Bulbs belong in the perennial garden. After all, they are perennial, and they grow like other perennials. It’s hard to imagine a sunny perennial bed without daffodils, tulips, crocuses, glads, and lilies. But even the “minor” bulbs, grape hyacinths (Muscari spp.), glory-of-the-snow (Chionodoxa spp.), snowdrops (Galanthus spp.), snowflakes (Leucojum spp.), Stras-of-Bethlehem (Ornithogalum spp.), and squills (Scilla spp.), can have a major impact on the garden, adding bright splashes of color in early spring, when they’re most welcome.
Species bulbs are often very attractive and are becoming more widely available. They are lovely in the border and in rock gardens. But many species bulbs, even species tulips, crocuses, and daffodils, are dug illegally from the wild and imported for sale. Make sure the bulbs you buy are guaranteed to be nursery-propagated, so you don’t contribute to the endangerment of native populations. Cultivars of species bulbs are always nursery-propagated.
Bulbs also brighten the garden in summer and fall. Besides glads and lilies, Montbretias (Crocosmia spp.), Dahlias (Dahlia pinnata hybrids), Canna Lily (Canna X generalis), Calla Lily (Zantedeschia aethiopica), tuberous begonias (Begonia Tuberhybrida Hybrids), and Fancy-Leafed Caladium (Caladium X hortulanum) are summer staples.
Many of the summer bulbs are tender perennials and must be dug and stored over winter or treated as annuals. But there are hardy summer and fall-blooming bulbs, too: Saffron crocus (Crocus sativus) autumn crocuses (Colchicum spp.), Cyclamen (Cyclamen spp.) add jewel-like touches to the autumn garden, providing a welcome break from the goldenrods, asters, and chrysanthemums while echoing their colors.
Bulbs are generally easy to grow, asking little in return for their yearly display. But there are a few things you can do to make bulbs more effective in your garden. Forst, grow them in well-drained soil. If voles eat your bulbs, there are two lines of defense: Plant them in gravel-lined holes or plant them in buried wire cages. If squirrels or chipmunks are the problems, discourage them by planting bulbs in a dense groundcover.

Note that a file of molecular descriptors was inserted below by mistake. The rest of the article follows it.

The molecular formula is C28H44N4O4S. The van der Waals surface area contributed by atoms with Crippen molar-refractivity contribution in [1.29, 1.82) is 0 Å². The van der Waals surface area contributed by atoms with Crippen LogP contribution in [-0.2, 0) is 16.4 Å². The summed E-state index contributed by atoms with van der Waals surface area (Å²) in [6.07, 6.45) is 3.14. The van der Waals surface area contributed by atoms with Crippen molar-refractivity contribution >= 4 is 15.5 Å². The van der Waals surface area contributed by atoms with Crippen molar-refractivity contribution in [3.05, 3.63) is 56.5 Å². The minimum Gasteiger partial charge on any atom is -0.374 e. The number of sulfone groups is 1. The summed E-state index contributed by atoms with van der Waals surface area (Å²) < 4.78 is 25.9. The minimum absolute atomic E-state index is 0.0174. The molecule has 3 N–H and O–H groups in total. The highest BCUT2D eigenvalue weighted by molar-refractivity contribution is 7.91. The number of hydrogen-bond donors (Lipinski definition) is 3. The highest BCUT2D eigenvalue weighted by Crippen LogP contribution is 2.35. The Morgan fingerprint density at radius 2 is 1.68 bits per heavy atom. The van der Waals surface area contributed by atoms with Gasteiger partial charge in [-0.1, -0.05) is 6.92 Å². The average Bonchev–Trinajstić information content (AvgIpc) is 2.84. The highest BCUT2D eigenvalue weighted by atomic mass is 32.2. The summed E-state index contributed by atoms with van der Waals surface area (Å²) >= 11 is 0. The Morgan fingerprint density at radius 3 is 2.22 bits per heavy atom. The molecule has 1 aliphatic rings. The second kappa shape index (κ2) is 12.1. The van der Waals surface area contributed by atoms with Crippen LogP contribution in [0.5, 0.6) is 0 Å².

Bulbs need a complete food like other perennials, not just bonemeal as is often recommended. Give them a topdressing of compost or a good organic fertilizer in spring. And their foliage ripens after bloom, don’t mow or cut it down as soon as bloom fades.
Growing bulbs among other perennials or in a groundcover will hide the foliage as it yellows. Daffodils and hostas are a classic low-maintenance combination: By the time the daffodils have faded, the hostas foliage has grown up to cover them. When bulb foliage has completely yellowed, it has served its purpose, and you can cut it off.
Anemones (Anemone spp.), Crocuses (Crocus spp.), Winter aconite (Eranthis hyemalis), Snowdrops (Galanthus spp.), Summer snowflake (Leucojum aestivum), Daffodils (Narcissus spp.), Stars-of-Bethlehem(Ornithogalum spp.), Tulips(Tulipa spp.)
Glory of the Snow (Chionodoxa spp.), Danford iris (Iris danfordiae)
Spanish bluebell (Scilla hispanica), Spider lilies (Lycoris spp.), Grape hyacinths (Muscari spp.)